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Wednesday, November 19, 2008

A-L-L-I

Wednesday, November 19, 2008

You've probably seen the ads in print for the new weight loss medication, called Alli. Can this medication be a good adjunct to a low carb diet? Bottom line: probably not. Read on to find out the details.

What Is Alli?

Alli (pronounced AL-lye) is an over-the-counter version of a medication called Orlistat or Xenical, previously available only by prescription. It is the first over-the-counter weight-loss medication to be approved by the FDA. It costs about $1.50 - $2.00 per day (3 pills per day).

How Does Alli Work?

Alli blocks part of the fat in the food eaten in a meal. That fat is eliminated in the feces instead of being absorbed to be used by the body. The literature says it blocks about 25% of the fat eaten in a meal. However, the real secret to how it works is that people get uncomfortable effects if they eat more fat than recommended.

How Much Weight Is Lost on Alli?

Alli was tested on a group of mildly to moderately overweight people as part of a diet and exercise plan. Those taking Alli lost an average of 10-1/2 pounds over the 16 weeks of the study, as opposed to an average of little less than 7 pounds for the placebo group. The advertising literature says that you can lose 50% more with Alli than you would by diet alone -- they get this figure from that research. But remember that that number is an average, and the study only lasted 16 weeks.

What Are Some of the Problems With Alli?

"Treatment Effects" - Note that these are not called "side effects," because they are more or less the intended effects of taking Alli. Basically, if you eat too much fat at a meal, you will be pretty uncomfortable. The exact amount of fat that will trigger these effects varies per person, but it is recommended to eat no more than 15 grams of fat per meal. Treatment effects include:

Lack of absorption of vitamins - Fat-soluble vitamins can be flushed out along with the fat, so it is advised to take supplements of vitamins A, D, E, and K, and beta-carotene. What is not addressed is that many phytonutrients also need fat to be absorbed, so people taking Alli may be getting less of these valuable substances as well.

What Doesn't Alli Do?

It doesn't control appetite, increase metabolism, or block any calories other than fat. It doesn't change blood glucose or blood insulin.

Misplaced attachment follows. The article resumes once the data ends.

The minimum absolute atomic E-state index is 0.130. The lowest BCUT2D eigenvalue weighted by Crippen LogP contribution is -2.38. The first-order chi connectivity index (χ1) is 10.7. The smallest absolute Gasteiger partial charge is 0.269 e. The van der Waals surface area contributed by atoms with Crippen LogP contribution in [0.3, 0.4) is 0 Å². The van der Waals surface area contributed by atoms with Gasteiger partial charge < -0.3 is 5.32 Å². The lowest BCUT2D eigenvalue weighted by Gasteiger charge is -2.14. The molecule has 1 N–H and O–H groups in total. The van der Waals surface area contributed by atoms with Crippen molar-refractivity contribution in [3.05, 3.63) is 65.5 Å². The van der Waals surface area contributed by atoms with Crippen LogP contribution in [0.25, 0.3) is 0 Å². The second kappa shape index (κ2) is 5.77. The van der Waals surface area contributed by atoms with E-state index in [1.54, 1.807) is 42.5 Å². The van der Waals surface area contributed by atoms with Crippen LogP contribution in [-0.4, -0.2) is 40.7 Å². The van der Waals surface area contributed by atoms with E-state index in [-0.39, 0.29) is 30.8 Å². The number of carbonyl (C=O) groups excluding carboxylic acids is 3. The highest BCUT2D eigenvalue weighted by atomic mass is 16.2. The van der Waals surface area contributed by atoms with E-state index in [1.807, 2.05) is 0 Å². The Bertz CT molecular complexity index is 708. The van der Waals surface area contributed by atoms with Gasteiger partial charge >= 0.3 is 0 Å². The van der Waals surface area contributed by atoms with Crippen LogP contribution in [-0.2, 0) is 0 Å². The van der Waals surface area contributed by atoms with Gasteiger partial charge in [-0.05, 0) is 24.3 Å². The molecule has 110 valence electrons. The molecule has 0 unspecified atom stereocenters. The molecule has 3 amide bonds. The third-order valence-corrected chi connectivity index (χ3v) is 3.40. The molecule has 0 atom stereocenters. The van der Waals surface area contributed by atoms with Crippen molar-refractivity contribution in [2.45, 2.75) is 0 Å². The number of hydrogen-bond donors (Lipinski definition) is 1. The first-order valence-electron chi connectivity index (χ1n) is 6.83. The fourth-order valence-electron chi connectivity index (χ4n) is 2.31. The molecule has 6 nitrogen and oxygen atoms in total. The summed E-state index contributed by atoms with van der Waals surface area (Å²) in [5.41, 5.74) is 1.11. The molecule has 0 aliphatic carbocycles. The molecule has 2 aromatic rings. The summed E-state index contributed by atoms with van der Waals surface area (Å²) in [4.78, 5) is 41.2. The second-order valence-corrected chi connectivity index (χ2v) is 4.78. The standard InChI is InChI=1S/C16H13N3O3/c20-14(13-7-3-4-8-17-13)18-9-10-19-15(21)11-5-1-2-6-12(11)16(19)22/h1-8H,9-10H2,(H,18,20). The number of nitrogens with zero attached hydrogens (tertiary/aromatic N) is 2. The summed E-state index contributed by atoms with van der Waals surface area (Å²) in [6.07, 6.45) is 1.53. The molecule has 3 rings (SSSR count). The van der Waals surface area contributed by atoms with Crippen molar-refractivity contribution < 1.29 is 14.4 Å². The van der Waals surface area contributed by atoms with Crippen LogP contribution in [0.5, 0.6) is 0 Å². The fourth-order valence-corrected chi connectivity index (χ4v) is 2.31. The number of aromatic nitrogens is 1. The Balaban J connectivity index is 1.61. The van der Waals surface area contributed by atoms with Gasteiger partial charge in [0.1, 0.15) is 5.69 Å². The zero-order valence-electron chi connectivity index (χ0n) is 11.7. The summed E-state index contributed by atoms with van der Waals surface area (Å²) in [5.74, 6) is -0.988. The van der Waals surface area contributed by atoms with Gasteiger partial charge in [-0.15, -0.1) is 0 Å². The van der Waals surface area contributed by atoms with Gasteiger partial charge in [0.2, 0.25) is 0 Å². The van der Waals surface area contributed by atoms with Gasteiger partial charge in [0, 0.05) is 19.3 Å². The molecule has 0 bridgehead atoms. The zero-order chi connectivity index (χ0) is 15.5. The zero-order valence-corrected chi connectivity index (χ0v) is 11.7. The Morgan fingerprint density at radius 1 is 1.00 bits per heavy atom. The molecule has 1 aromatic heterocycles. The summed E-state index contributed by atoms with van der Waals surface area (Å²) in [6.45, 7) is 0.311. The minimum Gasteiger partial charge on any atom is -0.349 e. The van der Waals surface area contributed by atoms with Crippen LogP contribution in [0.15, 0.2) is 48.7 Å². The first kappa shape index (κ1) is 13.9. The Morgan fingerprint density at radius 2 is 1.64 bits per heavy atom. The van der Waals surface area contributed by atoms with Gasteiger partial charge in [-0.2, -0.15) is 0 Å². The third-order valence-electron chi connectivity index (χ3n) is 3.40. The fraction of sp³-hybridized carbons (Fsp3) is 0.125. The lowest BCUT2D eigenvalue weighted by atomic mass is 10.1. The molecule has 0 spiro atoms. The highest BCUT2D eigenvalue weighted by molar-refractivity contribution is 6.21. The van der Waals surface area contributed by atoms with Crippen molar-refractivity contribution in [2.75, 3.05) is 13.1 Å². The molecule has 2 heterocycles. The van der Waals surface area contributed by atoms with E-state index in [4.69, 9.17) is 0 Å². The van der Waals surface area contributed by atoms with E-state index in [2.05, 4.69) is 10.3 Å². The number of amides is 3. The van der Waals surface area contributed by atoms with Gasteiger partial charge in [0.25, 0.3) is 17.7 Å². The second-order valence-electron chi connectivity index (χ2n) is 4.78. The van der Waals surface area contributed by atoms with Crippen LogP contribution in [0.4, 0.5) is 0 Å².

What Diet is Recommended with Alli?

It's a little hard to tell, beyond it being low in fat and calories. They are pretty cagey about not revealing the recommended diet before buying the product. Certainly they don't advise more than about 15 grams of fat per meal. Snacks should be very low in fat. Calories are in the range of 1200 to 1800, depending on the person. The Web site doesn't tell how much carbohydrate or protein is advised.

How Much Fat Is 15 Grams?

It is very difficult to get any nutrient-rich diet to be lower than 10% fat -- this is with no "extra" fat or "fatty" foods (such as the dark meat of chicken) at all. For a 1500-calorie diet, that's about 17 grams of fat. This means that any added fat woud need to be limited to 10 grams per meal. This is the amount of fat in 2 teaspoons of olive oil, 1 oz of cheese, or 2 tablespoons raw almonds. Or you could have a 3 oz hamburger (15 grams fat) and some almost fat-free vegetables or other truly fat-free food.

Why Should Alli Not Be Used With a Low-Carb Diet?

The weight loss effect of Alli operates in a totally different way than that of low-carb diets. There are several reasons why those following a low-carb way of eating should not take Alli, including:

1) Low-carb diets should not be low in fat - You have to get your calories from somewhere, and if it's not from carbs, some of it is going to be from fat.

2) Low-carb diets work partly because protein and fat are more satisfying than carbohydrate. Therefore, people on low carb diets naturally eat fewer calories.

3) Low-carb diets also work because they lower blood glucose and insulin. Alli does not help with this.


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